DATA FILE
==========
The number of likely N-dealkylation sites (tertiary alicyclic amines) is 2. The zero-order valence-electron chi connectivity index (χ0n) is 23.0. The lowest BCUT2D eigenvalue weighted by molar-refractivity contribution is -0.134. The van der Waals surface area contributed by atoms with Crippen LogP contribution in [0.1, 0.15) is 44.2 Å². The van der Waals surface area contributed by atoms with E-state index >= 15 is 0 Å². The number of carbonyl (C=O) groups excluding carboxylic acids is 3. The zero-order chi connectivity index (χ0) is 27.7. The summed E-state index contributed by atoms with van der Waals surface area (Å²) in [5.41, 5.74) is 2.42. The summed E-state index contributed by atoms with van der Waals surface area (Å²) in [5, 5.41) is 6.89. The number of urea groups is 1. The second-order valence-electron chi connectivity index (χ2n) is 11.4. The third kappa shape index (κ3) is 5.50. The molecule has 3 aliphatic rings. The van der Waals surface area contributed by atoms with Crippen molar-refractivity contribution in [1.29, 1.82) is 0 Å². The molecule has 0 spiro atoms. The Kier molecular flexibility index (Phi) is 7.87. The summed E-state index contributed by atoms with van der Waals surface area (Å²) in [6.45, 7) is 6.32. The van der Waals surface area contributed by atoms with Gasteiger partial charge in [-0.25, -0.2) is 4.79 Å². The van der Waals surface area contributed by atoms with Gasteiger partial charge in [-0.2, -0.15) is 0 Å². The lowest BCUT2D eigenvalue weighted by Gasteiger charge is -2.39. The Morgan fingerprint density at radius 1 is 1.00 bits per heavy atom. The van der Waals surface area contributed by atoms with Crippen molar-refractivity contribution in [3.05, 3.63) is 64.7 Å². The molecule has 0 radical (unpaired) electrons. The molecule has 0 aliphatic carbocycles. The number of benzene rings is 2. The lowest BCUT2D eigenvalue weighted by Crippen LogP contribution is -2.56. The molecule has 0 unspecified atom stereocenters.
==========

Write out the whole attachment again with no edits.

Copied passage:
The number of likely N-dealkylation sites (tertiary alicyclic amines) is 2. The zero-order valence-electron chi connectivity index (χ0n) is 23.0. The lowest BCUT2D eigenvalue weighted by molar-refractivity contribution is -0.134. The van der Waals surface area contributed by atoms with Crippen LogP contribution in [0.1, 0.15) is 44.2 Å². The van der Waals surface area contributed by atoms with E-state index >= 15 is 0 Å². The number of carbonyl (C=O) groups excluding carboxylic acids is 3. The zero-order chi connectivity index (χ0) is 27.7. The summed E-state index contributed by atoms with van der Waals surface area (Å²) in [5.41, 5.74) is 2.42. The summed E-state index contributed by atoms with van der Waals surface area (Å²) in [5, 5.41) is 6.89. The number of urea groups is 1. The second-order valence-electron chi connectivity index (χ2n) is 11.4. The third kappa shape index (κ3) is 5.50. The molecule has 3 aliphatic rings. The van der Waals surface area contributed by atoms with Crippen molar-refractivity contribution in [1.29, 1.82) is 0 Å². The molecule has 0 spiro atoms. The Kier molecular flexibility index (Phi) is 7.87. The summed E-state index contributed by atoms with van der Waals surface area (Å²) in [6.45, 7) is 6.32. The van der Waals surface area contributed by atoms with Gasteiger partial charge in [-0.25, -0.2) is 4.79 Å². The van der Waals surface area contributed by atoms with Gasteiger partial charge in [-0.2, -0.15) is 0 Å². The lowest BCUT2D eigenvalue weighted by Gasteiger charge is -2.39. The Morgan fingerprint density at radius 1 is 1.00 bits per heavy atom. The van der Waals surface area contributed by atoms with Crippen molar-refractivity contribution in [3.05, 3.63) is 64.7 Å². The molecule has 0 radical (unpaired) electrons. The molecule has 0 aliphatic carbocycles. The number of benzene rings is 2. The lowest BCUT2D eigenvalue weighted by Crippen LogP contribution is -2.56. The molecule has 0 unspecified atom stereocenters.